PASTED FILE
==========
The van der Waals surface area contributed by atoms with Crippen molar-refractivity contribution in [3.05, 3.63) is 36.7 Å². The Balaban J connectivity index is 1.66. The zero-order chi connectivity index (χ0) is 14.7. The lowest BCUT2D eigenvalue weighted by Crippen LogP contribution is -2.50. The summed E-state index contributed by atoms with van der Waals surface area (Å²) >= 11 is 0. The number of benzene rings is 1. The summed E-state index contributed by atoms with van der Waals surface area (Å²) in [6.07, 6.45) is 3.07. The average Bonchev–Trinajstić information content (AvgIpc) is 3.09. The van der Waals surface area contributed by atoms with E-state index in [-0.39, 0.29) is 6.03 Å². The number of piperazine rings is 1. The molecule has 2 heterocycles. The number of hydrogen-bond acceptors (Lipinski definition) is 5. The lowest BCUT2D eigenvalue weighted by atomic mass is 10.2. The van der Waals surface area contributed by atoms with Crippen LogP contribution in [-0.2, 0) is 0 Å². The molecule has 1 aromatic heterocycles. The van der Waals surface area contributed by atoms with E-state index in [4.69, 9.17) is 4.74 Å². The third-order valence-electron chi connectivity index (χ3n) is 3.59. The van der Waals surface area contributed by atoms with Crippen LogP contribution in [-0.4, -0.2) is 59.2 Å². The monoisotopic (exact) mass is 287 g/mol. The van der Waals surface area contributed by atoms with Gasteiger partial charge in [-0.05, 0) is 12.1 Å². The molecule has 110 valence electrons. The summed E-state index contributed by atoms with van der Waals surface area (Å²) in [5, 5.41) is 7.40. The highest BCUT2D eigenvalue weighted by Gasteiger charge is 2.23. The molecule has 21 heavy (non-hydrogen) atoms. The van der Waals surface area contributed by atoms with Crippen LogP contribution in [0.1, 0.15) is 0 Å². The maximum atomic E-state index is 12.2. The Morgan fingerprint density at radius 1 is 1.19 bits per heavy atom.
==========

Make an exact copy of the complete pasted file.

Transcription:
The van der Waals surface area contributed by atoms with Crippen molar-refractivity contribution in [3.05, 3.63) is 36.7 Å². The Balaban J connectivity index is 1.66. The zero-order chi connectivity index (χ0) is 14.7. The lowest BCUT2D eigenvalue weighted by Crippen LogP contribution is -2.50. The summed E-state index contributed by atoms with van der Waals surface area (Å²) >= 11 is 0. The number of benzene rings is 1. The summed E-state index contributed by atoms with van der Waals surface area (Å²) in [6.07, 6.45) is 3.07. The average Bonchev–Trinajstić information content (AvgIpc) is 3.09. The van der Waals surface area contributed by atoms with E-state index in [-0.39, 0.29) is 6.03 Å². The number of piperazine rings is 1. The molecule has 2 heterocycles. The number of hydrogen-bond acceptors (Lipinski definition) is 5. The lowest BCUT2D eigenvalue weighted by atomic mass is 10.2. The van der Waals surface area contributed by atoms with Crippen LogP contribution in [-0.2, 0) is 0 Å². The molecule has 1 aromatic heterocycles. The van der Waals surface area contributed by atoms with E-state index in [4.69, 9.17) is 4.74 Å². The third-order valence-electron chi connectivity index (χ3n) is 3.59. The van der Waals surface area contributed by atoms with Crippen LogP contribution in [-0.4, -0.2) is 59.2 Å². The monoisotopic (exact) mass is 287 g/mol. The van der Waals surface area contributed by atoms with Gasteiger partial charge in [-0.05, 0) is 12.1 Å². The molecule has 110 valence electrons. The summed E-state index contributed by atoms with van der Waals surface area (Å²) in [5, 5.41) is 7.40. The highest BCUT2D eigenvalue weighted by Gasteiger charge is 2.23. The molecule has 21 heavy (non-hydrogen) atoms. The van der Waals surface area contributed by atoms with Crippen LogP contribution in [0.1, 0.15) is 0 Å². The maximum atomic E-state index is 12.2. The Morgan fingerprint density at radius 1 is 1.19 bits per heavy atom.